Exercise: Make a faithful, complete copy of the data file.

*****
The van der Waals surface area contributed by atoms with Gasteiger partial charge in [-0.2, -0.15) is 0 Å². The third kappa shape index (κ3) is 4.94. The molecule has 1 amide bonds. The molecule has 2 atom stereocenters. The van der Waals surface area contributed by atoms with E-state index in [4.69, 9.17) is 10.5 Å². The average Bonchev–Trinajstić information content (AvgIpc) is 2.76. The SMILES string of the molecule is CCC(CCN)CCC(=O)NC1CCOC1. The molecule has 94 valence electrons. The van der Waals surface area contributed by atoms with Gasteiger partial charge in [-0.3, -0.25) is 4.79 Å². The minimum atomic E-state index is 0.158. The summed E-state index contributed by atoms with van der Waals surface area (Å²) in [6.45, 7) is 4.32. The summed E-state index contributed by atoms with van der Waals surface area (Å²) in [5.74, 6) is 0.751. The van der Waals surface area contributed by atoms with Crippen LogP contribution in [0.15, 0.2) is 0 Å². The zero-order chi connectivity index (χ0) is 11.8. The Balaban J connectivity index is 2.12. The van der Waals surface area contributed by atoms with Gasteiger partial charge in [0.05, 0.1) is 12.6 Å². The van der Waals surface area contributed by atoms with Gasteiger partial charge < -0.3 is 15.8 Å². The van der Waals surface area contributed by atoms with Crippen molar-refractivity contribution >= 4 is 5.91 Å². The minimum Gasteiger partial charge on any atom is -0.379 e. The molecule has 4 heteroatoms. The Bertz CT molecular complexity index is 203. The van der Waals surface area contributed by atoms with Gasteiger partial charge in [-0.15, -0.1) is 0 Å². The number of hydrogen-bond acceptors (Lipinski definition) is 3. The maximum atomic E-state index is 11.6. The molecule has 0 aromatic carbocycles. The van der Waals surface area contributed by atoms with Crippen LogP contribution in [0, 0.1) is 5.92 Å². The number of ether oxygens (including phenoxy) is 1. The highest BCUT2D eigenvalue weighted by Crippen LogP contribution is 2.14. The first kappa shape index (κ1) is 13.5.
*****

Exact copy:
The van der Waals surface area contributed by atoms with Gasteiger partial charge in [-0.2, -0.15) is 0 Å². The third kappa shape index (κ3) is 4.94. The molecule has 1 amide bonds. The molecule has 2 atom stereocenters. The van der Waals surface area contributed by atoms with E-state index in [4.69, 9.17) is 10.5 Å². The average Bonchev–Trinajstić information content (AvgIpc) is 2.76. The SMILES string of the molecule is CCC(CCN)CCC(=O)NC1CCOC1. The molecule has 94 valence electrons. The van der Waals surface area contributed by atoms with Gasteiger partial charge in [-0.3, -0.25) is 4.79 Å². The minimum atomic E-state index is 0.158. The summed E-state index contributed by atoms with van der Waals surface area (Å²) in [6.45, 7) is 4.32. The summed E-state index contributed by atoms with van der Waals surface area (Å²) in [5.74, 6) is 0.751. The van der Waals surface area contributed by atoms with Crippen LogP contribution in [0.15, 0.2) is 0 Å². The zero-order chi connectivity index (χ0) is 11.8. The Balaban J connectivity index is 2.12. The van der Waals surface area contributed by atoms with Gasteiger partial charge in [0.05, 0.1) is 12.6 Å². The van der Waals surface area contributed by atoms with Gasteiger partial charge < -0.3 is 15.8 Å². The van der Waals surface area contributed by atoms with Crippen molar-refractivity contribution >= 4 is 5.91 Å². The minimum Gasteiger partial charge on any atom is -0.379 e. The molecule has 4 heteroatoms. The Bertz CT molecular complexity index is 203. The van der Waals surface area contributed by atoms with Gasteiger partial charge in [-0.15, -0.1) is 0 Å². The number of hydrogen-bond acceptors (Lipinski definition) is 3. The maximum atomic E-state index is 11.6. The molecule has 0 aromatic carbocycles. The van der Waals surface area contributed by atoms with Crippen LogP contribution in [0, 0.1) is 5.92 Å². The number of ether oxygens (including phenoxy) is 1. The highest BCUT2D eigenvalue weighted by Crippen LogP contribution is 2.14. The first kappa shape index (κ1) is 13.5.